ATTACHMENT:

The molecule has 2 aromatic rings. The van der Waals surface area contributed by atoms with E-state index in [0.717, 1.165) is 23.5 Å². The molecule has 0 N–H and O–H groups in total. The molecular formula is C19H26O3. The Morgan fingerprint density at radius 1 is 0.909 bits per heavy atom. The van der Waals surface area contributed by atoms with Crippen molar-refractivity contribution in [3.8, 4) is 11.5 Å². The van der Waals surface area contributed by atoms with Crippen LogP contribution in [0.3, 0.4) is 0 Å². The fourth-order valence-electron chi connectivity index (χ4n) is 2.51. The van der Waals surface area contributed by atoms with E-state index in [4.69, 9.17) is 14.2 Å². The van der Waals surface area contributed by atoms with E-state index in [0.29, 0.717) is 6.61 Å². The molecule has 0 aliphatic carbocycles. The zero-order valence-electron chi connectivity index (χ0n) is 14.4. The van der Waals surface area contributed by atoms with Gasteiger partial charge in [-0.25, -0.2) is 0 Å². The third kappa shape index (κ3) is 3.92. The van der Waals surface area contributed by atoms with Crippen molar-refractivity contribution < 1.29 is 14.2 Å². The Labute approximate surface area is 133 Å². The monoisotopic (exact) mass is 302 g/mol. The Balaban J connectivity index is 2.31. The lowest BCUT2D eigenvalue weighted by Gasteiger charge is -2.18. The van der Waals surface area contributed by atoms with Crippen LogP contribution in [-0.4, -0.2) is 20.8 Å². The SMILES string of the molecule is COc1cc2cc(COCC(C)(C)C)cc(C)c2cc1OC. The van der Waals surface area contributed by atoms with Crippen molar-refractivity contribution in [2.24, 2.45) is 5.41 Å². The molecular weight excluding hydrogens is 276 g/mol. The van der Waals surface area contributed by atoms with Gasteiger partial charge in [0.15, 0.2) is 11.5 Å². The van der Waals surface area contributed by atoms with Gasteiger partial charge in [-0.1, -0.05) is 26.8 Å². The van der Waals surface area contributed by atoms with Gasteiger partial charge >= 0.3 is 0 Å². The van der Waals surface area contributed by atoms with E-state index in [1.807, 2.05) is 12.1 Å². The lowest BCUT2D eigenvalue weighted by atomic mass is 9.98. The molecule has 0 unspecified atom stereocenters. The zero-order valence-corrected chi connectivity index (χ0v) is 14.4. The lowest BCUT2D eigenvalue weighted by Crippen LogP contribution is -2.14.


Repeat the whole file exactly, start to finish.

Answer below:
The molecule has 2 aromatic rings. The van der Waals surface area contributed by atoms with E-state index in [0.717, 1.165) is 23.5 Å². The molecule has 0 N–H and O–H groups in total. The molecular formula is C19H26O3. The Morgan fingerprint density at radius 1 is 0.909 bits per heavy atom. The van der Waals surface area contributed by atoms with Crippen molar-refractivity contribution in [3.8, 4) is 11.5 Å². The van der Waals surface area contributed by atoms with Crippen LogP contribution in [0.3, 0.4) is 0 Å². The fourth-order valence-electron chi connectivity index (χ4n) is 2.51. The van der Waals surface area contributed by atoms with E-state index in [4.69, 9.17) is 14.2 Å². The van der Waals surface area contributed by atoms with E-state index in [0.29, 0.717) is 6.61 Å². The molecule has 0 aliphatic carbocycles. The zero-order valence-electron chi connectivity index (χ0n) is 14.4. The van der Waals surface area contributed by atoms with Gasteiger partial charge in [-0.25, -0.2) is 0 Å². The third kappa shape index (κ3) is 3.92. The van der Waals surface area contributed by atoms with Crippen molar-refractivity contribution < 1.29 is 14.2 Å². The Labute approximate surface area is 133 Å². The monoisotopic (exact) mass is 302 g/mol. The Balaban J connectivity index is 2.31. The lowest BCUT2D eigenvalue weighted by Gasteiger charge is -2.18. The van der Waals surface area contributed by atoms with Crippen LogP contribution in [-0.4, -0.2) is 20.8 Å². The SMILES string of the molecule is COc1cc2cc(COCC(C)(C)C)cc(C)c2cc1OC. The van der Waals surface area contributed by atoms with Crippen molar-refractivity contribution in [2.24, 2.45) is 5.41 Å². The molecular weight excluding hydrogens is 276 g/mol. The van der Waals surface area contributed by atoms with Gasteiger partial charge in [0.15, 0.2) is 11.5 Å². The van der Waals surface area contributed by atoms with Gasteiger partial charge in [-0.1, -0.05) is 26.8 Å². The van der Waals surface area contributed by atoms with Gasteiger partial charge >= 0.3 is 0 Å². The van der Waals surface area contributed by atoms with E-state index in [1.807, 2.05) is 12.1 Å². The lowest BCUT2D eigenvalue weighted by atomic mass is 9.98. The molecule has 0 unspecified atom stereocenters. The zero-order valence-corrected chi connectivity index (χ0v) is 14.4. The lowest BCUT2D eigenvalue weighted by Crippen LogP contribution is -2.14.